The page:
April 23rd, 2008
When writing 2nd person POV, should you use present progressive and the -ingform trough out or can you use present simple as well?
"I can hear you think, that can't be good." Sam's voice in your ear makes you jump.
"For fuck's sake!"
Sam chuckles and buries his face against your neck again. "Good morning to you too," he says and licks your ear.
"I can hear you think, that can't be good." Sam's voice in your ear is making you jump.
"For fuck's sake!"
Sam is chuckling and buring his face against your neck again. "Good morning to you too," he is saying and licking your ear.
I prefer the top one, but which is correct?
November 26th, 2007
has written a guide to the correct use of ellipses and dashes
April 12th, 2007
"Fewer than 10% of children eat bugs."
"Less than 10% of children eat bugs."
Which is correct?
EDIT: To be specific, the question is structural: does the adjective apply to the percentage (which would require "less than", being continuous) or the number of children (which would require "fewer than", being discrete)?
EDIT 2: Ooh, I've thought of a possible analog: "The bower of roses is fragrant," as opposed to "The bower of roses are fragrant."
In this case, I know that standard English syntax places "roses" as subordinate to "bower", requiring the singular form of the verb. The essence of the sentence is, "The bower is fragrant."
If the same approach is used in the previous case, then "Less than 10% eat bugs" is correct.
Can anyone spot a methodological flaw in this, or does anyone know of any eccentricity in English syntax that contravenes this logic? Speak now or forever hold your peace.
February 8th, 2007
Can anyone tell me whether someone would be:
"setting an example for students"
"setting an example to students"?
Thanks for you help!
July 5th, 2006
I've added some tags to the community to make finding answers easier. There are two categories of tags:Type of Post
Subject of Post
- Essays and Tips
- Quick-Fix Question (help for a specific sentence)
- Style (topics that are more opinion than hard rule)
- Confusables (who vs. whom, then vs. than, you and I vs. you and me, etc.)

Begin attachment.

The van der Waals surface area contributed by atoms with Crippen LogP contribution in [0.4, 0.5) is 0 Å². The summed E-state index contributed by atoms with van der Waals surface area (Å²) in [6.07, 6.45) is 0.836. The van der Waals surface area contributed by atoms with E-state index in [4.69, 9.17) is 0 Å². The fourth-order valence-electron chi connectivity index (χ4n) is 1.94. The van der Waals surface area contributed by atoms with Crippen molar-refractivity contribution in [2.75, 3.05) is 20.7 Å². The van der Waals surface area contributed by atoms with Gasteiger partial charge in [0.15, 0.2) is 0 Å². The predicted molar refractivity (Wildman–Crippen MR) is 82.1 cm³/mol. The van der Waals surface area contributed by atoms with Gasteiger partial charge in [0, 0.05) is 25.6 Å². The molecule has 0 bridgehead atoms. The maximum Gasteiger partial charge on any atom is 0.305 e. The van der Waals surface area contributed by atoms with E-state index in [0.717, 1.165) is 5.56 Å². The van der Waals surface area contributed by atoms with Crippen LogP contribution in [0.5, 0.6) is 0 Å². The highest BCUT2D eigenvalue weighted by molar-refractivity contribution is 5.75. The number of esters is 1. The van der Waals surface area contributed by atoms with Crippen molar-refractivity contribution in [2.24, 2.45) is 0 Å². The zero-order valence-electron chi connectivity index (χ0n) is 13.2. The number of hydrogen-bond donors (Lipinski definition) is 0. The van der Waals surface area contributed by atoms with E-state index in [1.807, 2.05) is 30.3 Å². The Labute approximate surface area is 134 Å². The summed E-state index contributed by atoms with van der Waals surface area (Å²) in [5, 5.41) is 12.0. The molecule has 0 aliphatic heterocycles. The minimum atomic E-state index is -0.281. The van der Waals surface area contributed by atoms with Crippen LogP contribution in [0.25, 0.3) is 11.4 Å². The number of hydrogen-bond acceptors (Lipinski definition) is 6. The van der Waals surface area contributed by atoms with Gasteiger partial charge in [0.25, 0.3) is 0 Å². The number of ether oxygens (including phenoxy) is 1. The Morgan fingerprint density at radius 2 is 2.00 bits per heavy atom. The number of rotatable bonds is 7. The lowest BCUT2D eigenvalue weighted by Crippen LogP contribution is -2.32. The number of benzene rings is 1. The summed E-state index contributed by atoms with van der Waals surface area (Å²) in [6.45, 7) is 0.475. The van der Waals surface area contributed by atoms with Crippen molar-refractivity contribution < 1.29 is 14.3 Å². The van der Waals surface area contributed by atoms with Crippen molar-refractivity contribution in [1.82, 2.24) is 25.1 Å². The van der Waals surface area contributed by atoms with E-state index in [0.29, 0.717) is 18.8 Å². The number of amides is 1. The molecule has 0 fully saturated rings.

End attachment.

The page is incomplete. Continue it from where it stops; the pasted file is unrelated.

Ideally each post should use a tag from each category, but I understand that might not be possible if you don't know what the problem is. Just make sure to tag with a type
(discussion, essay, quick-fix, or resource) when you post, and if you want, go back and edit once you understand what the subject is. General questions go under discussion.
Please leave a comment if you see a need for another tag.
July 1st, 2006
This is the sentence I'm working with:
This is a very bad idea, flashed quickly through her head.
Because it's a thought, should this be treated like a dialogue attribution, and take the comma? Or is the clause in a sense the sentence's subject--in which case it shouldn't be seperated from its predicate by a comma right? So, to comma or not to comma?
June 5th, 2006
It was hard to tell whether it was nerves or sickness, although both were an option.
Generally, I know the rule is that when the dependant clause follows the main clause, the comma is usually omitted, but I read there's an exception when "the clause is plainly nonrestrictive, that is, adds a reason or concession introduced by because, since, as, though." Could this qualify? Or must the comma be omitted?
February 14th, 2006
I feel that this sentence: "It could be so calming it could cause one to do anything for them." Is incorrect.
What would work better: "It could be so calming as to cause one to do anything for them." Or something else entirely?
January 27th, 2006
Should this sentence Well, except maybe Dudley of course. have any other punctuation, and if so, where and why?
Is it a proper sentence?
October 22nd, 2005
Do you use than I or than me?
I know that if you finish the sentence, it is than I.
You are taller than I am.
But if you leave the am, is it than I or than me?
You are taller than I or You are taller than me?
June 10th, 2005
Is the past tense of bound "bound" or "bounded"?
As in "he bound/ed after the frog."
January 9th, 2005
Should it be:
Harry fancies that if he keeps really, really quiet, he can hear the wind outside, [...].
Harry fancies that if he keeps really, really quiet; he can hear the wind outside, [...].
I always thought you should use a comma when faced with an if-clause, but I'm not sure whether to use a semi-colon anyway because of the "really, really quiet" bit.
December 23rd, 2004